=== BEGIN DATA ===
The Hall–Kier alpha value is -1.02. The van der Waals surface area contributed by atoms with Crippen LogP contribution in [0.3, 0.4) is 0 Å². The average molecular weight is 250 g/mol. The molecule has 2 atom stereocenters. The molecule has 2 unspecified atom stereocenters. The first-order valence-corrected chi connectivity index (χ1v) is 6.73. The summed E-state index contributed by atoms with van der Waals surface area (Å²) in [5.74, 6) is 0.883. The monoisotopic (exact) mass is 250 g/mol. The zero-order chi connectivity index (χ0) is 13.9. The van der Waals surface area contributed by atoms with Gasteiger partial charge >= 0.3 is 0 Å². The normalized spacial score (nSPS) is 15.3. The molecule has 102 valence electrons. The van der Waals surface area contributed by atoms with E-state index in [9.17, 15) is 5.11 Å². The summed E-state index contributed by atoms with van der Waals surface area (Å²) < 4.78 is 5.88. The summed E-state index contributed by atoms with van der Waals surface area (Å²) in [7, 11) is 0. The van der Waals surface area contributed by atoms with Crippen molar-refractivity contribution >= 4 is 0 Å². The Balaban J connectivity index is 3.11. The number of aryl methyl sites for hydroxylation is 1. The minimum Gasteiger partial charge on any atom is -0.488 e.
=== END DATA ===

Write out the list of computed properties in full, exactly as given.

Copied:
The Hall–Kier alpha value is -1.02. The van der Waals surface area contributed by atoms with Crippen LogP contribution in [0.3, 0.4) is 0 Å². The average molecular weight is 250 g/mol. The molecule has 2 atom stereocenters. The molecule has 2 unspecified atom stereocenters. The first-order valence-corrected chi connectivity index (χ1v) is 6.73. The summed E-state index contributed by atoms with van der Waals surface area (Å²) in [5.74, 6) is 0.883. The monoisotopic (exact) mass is 250 g/mol. The zero-order chi connectivity index (χ0) is 13.9. The van der Waals surface area contributed by atoms with Gasteiger partial charge >= 0.3 is 0 Å². The normalized spacial score (nSPS) is 15.3. The molecule has 102 valence electrons. The van der Waals surface area contributed by atoms with E-state index in [9.17, 15) is 5.11 Å². The summed E-state index contributed by atoms with van der Waals surface area (Å²) < 4.78 is 5.88. The summed E-state index contributed by atoms with van der Waals surface area (Å²) in [7, 11) is 0. The van der Waals surface area contributed by atoms with Crippen molar-refractivity contribution >= 4 is 0 Å². The Balaban J connectivity index is 3.11. The number of aryl methyl sites for hydroxylation is 1. The minimum Gasteiger partial charge on any atom is -0.488 e.